MOLLY McGUIRE 11/18, METRO With their furious but precise grind, piling slabs of numb guitar aggression atop a relentless rhythmic drive, this young foursome from Kansas City, Missouri, suggest a less interesting, less daring Drive Like Jehu. Their fairly impressive musical concision is undercut by their lack of songwriting ability and Jason Blackmore's monoemotional wail. They open for the Ex-Idols and Mariana Trench. FOSSIL 11/18, SCHUBAS Just beyond the competent but cloying pop-rock on this New York-area quartet's debut EP, Crumb (Sire), is a song called "Prurient Bess." With overt exuberance and sweeping grandeur, singer Bob O'Gureck delivers a neoromantic ode to a woman resplendent in all-consuming bliss after a no-holds-barred bout of masturbation: "Writhe, writhe, writhe." It'll surely leave listeners a dripping, exhausted mess. Fossil open for Black 47. SAMPLES 11/18 & 19, VIC The new Samples album is called Autopilot, and these mellow-rock heads ain't lying. Goes good with hackeysacks, hash brownies, and cellular phones. EVERGREEN 11/19, LOUNGE AX This off-kilter blues-tinged Louisville combo's lineup includes the remarkable drummer Britt Walford, whose sideways tub slapping has improved recordings by Squirrelbait, Slint, and the Breeders. A listen to Evergreen's just-released debut single on Hi-Ball Records (the label run by tonight's headliners, the Coctails) suggests that precision isn't one of their goals, but the music that supports the drunken-sounding vocals of Sean McLoughlin is raggedly appealing nonetheless. The band also has a hayseed element that suggests a darker King Kong, but as far as I can tell Evergreen aren't rehearsing a Vegas nightclub act just yet. POP WILL EAT ITSELF, COMPULSION 11/19, METRO Recently resurrected from near oblivion by the magnanimous Trent Reznor, who signed them to his Nothing label, England's miserable Pop Will Eat Itself are a striking example of a band on empty feebly sucking the fumes of market forces. PWEI formed in 1986 as a bent, high-energy pop band, but over the years it's clumsily incorporated every possible musical flavor of the day, crafting a laughable pop/hip hop hybrid just prior to the stale pop/hip hop/industrial amalgam that marks the new comeback effort, Dos Dedos Mis Amigo (Nothing/Interscope). If you'd prefer a less "intense" Nine Inch Nails, these bozos ought to float your boat. Compulsion are also British, and from their American debut Comforter (Interscope), it's easy to hear why their country's fickle music press has lumped them into "the New Wave of New Wave," the moronic genre that's currently all the rage: Compulsion are nominally a punk-rock band. That assessment is based more on their sound (which uses Nirvana and the Pixies as points of departure) than on any ideological stand, although the hysterical vocals of--get this--Josephmary (it's a guy) offer mundane rants about all the usual social ills. They're not very original, but they manage to match their energy with some catchy tunes half the time. Another Trent Reznor-approved combo, Dink, open. DAG 11/2O, SCHUBAS Four stoned-looking white guys from Raleigh approaching One Nation Under a Groove-era Funkadelic with such unerring verisimilitude that you might want to double-check that they aren't traveling with a karaoke machine. On their new album, Righteous (Columbia), their emulations get peppered with Marvin Gaye and Stevie Wonder imitations, and their gettin' down just for the funk of it is weighed down with some Wild Cherry tang, but don't let these minor deviations convince you that Dag is of more than one (empty) mind. MARK CURRY 11/23, DOUBLE DOOR Claiming inspiration from a punk-rock childhood, singer-songwriter Mark Curry unleashes a torrent of caustically confessional rants about how life keeps selling him short on his second album, Let the Wretched Come Home (Virgin). If he slowed things down, stopped swearing so damn much, stretched out his band's rootsy attack, and relaxed the over-the-top tension in his voice, his occasionally poetic angst might have some impact. As it stands all you really notice are the ants in his earnest pants. PEGBOY 11/23, VIC In the tradition of guitarist John Haggerty's old band Naked Raygun, Pegboy present their annual Thanksgiving eve show--this one coming hot on the heels of their new album, Earwig (Quarterstick). Kids interested in the new punk rock should check out the melody-laced, distilled buzz-saw attack of these vets, who have more vigor after ten years than those chirpy Offspring dolts. Among the highlights of the new album is a faithful and surprisingly strong cover of the Mission of Burma classic "Revolver." The Bollweevils and Apocalypse Hoboken open. WILCO 11/23, LOUNGE AX If you're not still pining for the halcyon days of Exit--which, by the way, recently resurfaced in the prostitute district of North Avenue--you might check out the future instead of the past: this debut of former Uncle Tupelo mainstay Jeff Tweedy's new band, Wilco. His old band's last album, Anodyne, was far and away their best; there's plenty of reason to think this new combo will maintain that high quality.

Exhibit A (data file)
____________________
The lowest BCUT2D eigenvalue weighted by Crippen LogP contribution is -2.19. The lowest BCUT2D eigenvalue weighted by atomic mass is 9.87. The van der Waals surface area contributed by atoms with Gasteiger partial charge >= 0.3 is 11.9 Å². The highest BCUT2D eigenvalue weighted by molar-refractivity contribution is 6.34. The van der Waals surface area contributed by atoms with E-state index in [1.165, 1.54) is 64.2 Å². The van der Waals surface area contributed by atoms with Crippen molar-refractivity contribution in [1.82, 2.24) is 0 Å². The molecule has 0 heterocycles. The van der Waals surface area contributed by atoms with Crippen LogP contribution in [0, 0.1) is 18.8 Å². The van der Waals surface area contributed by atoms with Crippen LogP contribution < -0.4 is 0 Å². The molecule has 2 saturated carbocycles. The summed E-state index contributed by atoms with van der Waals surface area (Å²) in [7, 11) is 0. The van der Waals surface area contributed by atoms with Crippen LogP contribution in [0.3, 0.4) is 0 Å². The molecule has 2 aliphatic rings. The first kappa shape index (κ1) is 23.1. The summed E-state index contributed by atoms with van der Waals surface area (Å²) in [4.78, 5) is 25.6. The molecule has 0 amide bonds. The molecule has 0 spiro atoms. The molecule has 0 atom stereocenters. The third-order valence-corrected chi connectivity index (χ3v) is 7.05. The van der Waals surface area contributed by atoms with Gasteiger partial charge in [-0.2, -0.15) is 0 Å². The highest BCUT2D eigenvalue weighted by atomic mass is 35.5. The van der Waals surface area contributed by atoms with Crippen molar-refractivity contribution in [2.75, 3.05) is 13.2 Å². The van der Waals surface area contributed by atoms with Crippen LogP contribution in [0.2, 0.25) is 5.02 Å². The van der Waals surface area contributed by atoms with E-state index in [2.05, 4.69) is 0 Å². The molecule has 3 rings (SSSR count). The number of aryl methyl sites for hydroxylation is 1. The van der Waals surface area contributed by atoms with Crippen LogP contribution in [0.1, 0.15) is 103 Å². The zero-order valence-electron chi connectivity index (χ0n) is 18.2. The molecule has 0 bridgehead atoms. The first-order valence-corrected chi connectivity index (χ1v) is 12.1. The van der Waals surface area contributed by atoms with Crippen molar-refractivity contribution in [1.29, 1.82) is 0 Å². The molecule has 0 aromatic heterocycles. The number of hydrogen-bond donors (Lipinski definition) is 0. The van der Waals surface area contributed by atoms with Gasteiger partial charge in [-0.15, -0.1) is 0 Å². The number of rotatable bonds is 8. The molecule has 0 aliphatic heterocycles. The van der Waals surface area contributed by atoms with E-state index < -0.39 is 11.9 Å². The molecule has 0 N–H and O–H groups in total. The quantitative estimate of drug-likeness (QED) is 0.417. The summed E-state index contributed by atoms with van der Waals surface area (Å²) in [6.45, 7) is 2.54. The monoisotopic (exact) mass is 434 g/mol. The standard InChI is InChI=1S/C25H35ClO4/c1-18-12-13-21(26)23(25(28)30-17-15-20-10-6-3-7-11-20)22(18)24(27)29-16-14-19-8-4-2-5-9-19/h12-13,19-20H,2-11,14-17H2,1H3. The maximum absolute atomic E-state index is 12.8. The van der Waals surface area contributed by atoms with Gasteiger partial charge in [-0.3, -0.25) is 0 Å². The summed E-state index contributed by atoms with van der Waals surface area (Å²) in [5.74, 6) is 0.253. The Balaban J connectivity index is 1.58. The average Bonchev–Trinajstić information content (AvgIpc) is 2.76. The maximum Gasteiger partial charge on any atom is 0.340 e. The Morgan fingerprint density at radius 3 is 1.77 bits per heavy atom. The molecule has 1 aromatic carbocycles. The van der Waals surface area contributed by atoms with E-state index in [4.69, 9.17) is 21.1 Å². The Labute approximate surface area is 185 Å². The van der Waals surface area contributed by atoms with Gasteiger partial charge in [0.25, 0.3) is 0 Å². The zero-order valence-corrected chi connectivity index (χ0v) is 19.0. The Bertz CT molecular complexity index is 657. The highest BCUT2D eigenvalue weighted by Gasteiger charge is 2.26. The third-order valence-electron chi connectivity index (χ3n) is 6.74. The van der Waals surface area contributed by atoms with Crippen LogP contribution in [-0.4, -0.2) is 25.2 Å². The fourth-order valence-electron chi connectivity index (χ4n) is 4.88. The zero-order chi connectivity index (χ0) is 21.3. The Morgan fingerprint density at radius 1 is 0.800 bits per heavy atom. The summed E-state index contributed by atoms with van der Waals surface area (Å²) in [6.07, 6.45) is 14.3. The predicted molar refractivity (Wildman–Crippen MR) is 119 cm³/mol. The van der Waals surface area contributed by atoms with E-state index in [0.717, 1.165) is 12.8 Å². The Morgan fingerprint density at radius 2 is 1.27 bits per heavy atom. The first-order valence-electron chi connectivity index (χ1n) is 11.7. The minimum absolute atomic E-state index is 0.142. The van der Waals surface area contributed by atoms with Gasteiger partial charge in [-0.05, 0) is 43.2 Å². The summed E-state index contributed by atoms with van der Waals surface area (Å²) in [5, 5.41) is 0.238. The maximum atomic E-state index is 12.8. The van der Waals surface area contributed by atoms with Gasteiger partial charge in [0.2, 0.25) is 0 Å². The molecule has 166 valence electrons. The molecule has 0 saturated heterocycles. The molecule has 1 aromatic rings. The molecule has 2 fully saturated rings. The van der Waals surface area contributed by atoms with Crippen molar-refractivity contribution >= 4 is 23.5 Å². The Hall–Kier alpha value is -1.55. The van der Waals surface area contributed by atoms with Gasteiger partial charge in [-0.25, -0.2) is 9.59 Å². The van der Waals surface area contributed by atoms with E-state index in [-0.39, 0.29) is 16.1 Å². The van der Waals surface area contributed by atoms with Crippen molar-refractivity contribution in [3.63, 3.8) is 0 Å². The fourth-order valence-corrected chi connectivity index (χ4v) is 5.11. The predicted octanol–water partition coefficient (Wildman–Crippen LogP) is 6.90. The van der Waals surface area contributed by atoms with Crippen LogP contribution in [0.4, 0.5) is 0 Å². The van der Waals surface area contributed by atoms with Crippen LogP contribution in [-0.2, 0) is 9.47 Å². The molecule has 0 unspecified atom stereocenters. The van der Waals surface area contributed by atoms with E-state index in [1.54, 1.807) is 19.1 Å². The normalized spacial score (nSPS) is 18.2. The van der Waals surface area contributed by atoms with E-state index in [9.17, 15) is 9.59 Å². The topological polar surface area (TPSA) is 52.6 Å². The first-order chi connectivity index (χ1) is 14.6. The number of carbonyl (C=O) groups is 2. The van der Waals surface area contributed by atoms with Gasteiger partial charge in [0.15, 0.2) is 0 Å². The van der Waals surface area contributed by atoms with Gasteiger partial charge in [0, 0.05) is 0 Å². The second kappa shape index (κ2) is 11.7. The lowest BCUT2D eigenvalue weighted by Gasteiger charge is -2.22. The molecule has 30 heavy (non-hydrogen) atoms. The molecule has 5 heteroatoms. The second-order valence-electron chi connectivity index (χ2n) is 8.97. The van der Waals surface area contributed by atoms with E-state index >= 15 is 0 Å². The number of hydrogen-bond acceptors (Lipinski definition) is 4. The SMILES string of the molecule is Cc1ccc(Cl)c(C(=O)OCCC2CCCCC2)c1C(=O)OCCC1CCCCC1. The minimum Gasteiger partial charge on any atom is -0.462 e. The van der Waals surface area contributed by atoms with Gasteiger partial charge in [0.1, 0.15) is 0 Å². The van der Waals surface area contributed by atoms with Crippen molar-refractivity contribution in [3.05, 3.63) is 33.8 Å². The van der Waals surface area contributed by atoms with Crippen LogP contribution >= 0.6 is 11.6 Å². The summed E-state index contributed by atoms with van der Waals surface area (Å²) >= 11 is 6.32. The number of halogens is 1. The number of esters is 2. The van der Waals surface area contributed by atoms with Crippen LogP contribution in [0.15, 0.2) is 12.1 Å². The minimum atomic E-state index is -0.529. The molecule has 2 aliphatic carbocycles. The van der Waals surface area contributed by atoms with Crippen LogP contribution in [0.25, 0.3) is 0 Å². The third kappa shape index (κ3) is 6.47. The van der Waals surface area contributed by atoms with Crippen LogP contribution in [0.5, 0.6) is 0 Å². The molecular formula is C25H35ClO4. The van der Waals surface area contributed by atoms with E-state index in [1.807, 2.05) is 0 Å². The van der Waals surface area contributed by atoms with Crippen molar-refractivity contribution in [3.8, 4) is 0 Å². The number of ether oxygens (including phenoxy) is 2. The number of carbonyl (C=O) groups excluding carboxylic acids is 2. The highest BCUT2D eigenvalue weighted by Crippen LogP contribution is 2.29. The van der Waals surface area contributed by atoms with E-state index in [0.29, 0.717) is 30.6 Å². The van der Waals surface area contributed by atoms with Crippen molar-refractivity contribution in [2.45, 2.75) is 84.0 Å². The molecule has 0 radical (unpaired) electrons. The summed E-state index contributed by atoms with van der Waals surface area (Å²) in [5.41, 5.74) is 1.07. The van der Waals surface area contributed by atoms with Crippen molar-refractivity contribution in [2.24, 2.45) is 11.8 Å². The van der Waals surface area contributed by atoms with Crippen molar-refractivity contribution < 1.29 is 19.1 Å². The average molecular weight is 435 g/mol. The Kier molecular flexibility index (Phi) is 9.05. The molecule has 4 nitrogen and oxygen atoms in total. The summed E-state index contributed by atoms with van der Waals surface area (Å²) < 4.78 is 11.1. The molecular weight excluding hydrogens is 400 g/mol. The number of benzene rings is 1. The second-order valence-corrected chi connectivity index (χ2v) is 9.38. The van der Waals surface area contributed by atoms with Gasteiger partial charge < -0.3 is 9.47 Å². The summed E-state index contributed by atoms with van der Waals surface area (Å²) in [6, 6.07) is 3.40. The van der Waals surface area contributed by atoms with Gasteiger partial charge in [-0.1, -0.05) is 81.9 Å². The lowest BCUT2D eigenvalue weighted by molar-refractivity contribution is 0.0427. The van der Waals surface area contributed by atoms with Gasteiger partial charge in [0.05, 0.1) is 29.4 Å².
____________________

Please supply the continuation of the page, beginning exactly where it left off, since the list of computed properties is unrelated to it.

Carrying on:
Art accompanying story in printed newspaper (not available in this archive): photo/Ed Sirrs.